NOTES:

1. For this option to function as described above, the Global Option Check mail on start must be set.
2. If there is an instance of nPOPuk already running, this option will close the existing nPOPuk session and neither instance will check for new mail.

"C:\Program Files\nPOPuk\nPOPuk.exe" /q

Launch with Designated Mailbox Active

To launch nPOPuk with a specified Mailbox active, rather than the default (first) Mailbox, add " /Mailbox:mbox" (without the quotes) to the command line, where "mbox" is the name of the Mailbox to be made active on launch. e.g. to launch nPOPuk and immediately select a Mailbox called "Work Mail", use the command line:

"C:\Program Files\nPOPuk\nPOPuk.exe" /Mailbox: "Work Mail"

n alternate form of this option is " /a:mbox". The option name "a" was in use prior to the "Mailbox" name, but the latter is clearer.

Go to TopSelect Config File

NOTE: Almost anything that can be done with this option can be better done with a "redirecting" nPOPuk.ini file (see next section, Redirecting Config File).

By default, on launch, nPOPuk looks for a file in the program folder called "nPOPuk.ini". This contains details of the user's data (Mailboxes, address book, etc). If it is not found nPOPuk assumes this is a new installation and behaves accordingly, requesting details of the first account to be created. This information is then written to a new "nPOPuk.ini" file created in the same folder as the program file itself. Alternately, a different file may be specified with the "config" option:

"C:\Program Files\nPOPuk\nPOPuk.exe" /y: "config.txt"

The data in the "nPOPuk.ini" file is synchronized with the Mailbox data in the nPOPuk Mailbox and Savebox files. Yet Windows, during a system restore, will sometimes (it varies between versions of Windows and exactly where the nPOPuk.ini file is placed) restore the nPOPuk.ini file but not the Mailbox and Savebox files. System restore may a good reason to exit all other applications before installing new ones. You can make nPOPuk immune to system restore, by renaming the file to something else. "config.txt" is recommended, as in the example above.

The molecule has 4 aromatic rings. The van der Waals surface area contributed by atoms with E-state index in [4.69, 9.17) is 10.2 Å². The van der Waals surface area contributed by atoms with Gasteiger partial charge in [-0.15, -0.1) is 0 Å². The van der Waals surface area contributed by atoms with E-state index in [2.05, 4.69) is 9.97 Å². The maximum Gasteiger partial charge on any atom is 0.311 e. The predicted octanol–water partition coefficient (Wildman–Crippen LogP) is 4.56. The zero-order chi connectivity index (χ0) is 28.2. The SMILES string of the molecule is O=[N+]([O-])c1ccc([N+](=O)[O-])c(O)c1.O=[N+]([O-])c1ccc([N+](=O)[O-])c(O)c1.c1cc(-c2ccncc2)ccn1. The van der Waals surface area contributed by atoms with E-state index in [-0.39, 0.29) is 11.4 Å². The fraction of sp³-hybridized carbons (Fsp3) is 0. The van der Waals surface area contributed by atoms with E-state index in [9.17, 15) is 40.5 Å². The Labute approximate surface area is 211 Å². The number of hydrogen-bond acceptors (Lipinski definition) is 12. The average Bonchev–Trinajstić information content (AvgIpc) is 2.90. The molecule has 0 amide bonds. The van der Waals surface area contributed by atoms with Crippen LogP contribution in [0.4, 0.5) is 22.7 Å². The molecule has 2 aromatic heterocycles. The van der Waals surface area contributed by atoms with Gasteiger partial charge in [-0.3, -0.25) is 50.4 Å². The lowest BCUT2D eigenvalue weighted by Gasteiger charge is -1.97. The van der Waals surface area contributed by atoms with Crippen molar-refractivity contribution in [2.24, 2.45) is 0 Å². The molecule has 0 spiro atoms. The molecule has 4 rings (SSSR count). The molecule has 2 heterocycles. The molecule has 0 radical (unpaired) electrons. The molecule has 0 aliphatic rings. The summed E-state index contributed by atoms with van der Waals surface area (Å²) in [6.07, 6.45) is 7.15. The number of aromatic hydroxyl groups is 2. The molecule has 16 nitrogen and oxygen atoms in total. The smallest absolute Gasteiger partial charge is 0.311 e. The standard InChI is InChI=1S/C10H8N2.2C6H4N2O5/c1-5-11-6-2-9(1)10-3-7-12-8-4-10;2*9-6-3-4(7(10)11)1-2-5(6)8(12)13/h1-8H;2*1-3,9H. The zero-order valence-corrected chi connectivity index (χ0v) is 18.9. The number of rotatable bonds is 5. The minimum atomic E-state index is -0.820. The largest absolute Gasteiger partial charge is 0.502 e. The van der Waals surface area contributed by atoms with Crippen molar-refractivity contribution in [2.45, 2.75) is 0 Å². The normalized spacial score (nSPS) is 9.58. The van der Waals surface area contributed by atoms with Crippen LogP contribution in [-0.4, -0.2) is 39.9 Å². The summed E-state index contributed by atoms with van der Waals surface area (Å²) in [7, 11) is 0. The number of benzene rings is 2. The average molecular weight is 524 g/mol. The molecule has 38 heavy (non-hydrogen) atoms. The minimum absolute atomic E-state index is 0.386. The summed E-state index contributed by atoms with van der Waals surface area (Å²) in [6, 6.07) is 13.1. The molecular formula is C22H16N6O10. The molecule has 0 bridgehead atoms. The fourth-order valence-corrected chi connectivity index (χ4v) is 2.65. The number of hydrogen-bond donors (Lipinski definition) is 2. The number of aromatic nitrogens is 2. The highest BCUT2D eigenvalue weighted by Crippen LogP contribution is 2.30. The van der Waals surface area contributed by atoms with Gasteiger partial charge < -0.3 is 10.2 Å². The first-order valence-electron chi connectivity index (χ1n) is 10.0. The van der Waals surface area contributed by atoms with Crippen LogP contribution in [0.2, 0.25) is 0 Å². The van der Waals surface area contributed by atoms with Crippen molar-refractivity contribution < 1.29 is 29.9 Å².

However, when nPOPuk is installed in "C:\Program Files" on modern versions of Windows, Microsoft recommends keeping the data in the user's Profile, rather than in the "C:\Program Files" folder. This can be done by using one of the handy Environment variables Windows creates together with the "config" option. The example shows placing the data in the hidden "Application Data" folder, in a sub-folder named "nPOPuk". Note that the quotation marks around the "config" value are probably necessary, as the %APPDATA% environment variable is likely to contain spaces when it are expanded.

"C:\Program Files\nPOPuk\nPOPuk.exe" /y: "%APPDATA%\nPOPuk\config.txt"

Redirecting Config File

By default, on launch, nPOPuk looks for a file in the program folder called "nPOPuk.ini". This contains details of the user's data (Mailboxes, address book, etc). If it is not found nPOPuk assumes this is a new installation and behaves accordingly, requesting details of the first account to be created. This information is then written to a new "nPOPuk.ini" file created in the same folder as the program file itself. Alternately, a redirecting "nPOPuk.ini" file can be created with a text editor, containing as the top or only line:

IniFile="config.txt"

he data in the "nPOPuk.ini" file is synchronized with the Mailbox data in the nPOPuk Mailbox and Savebox files. Yet Windows, during a system restore, will sometimes (it varies between versions of Windows and exactly where the nPOPuk.ini file is placed) restore the nPOPuk.ini file but not the Mailbox and Savebox files. System restore may a good reason to exit all other applications before installing new ones. You can make nPOPuk immune to system restore, by renaming the file to something else. "config.txt" is recommended, as in the example above.

However, when nPOPuk is installed in "C:\Program Files" on modern versions of Windows, Microsoft recommends keeping the data in the user's Profile, rather than in the "C:\Program Files" folder. This example shows placing the data in the hidden "Application Data" folder, in a sub-folder named "nPOPuk", by creating a redirecting "nPOPuk.ini", containing as the top or only line:

IniFile="%APPDATA%\nPOPuk\config.txt"
NOTES:

1.  This redirecting config file is better than the "y" option because it doesn't require setting up a shortcut; on the Windows CE platform shortcuts are not something a user is expected to do; and even if they find software to do it, shortcuts must contain fully qualified paths to the program, which is hard to do for a flash card that might be called something different on different devices.
2.  Anything after the first line in a redirecting "nPOPuk.ini" file is ignored, but this fact should not be used, to allow for potential future features.

Go to TopPortability of nPOPuk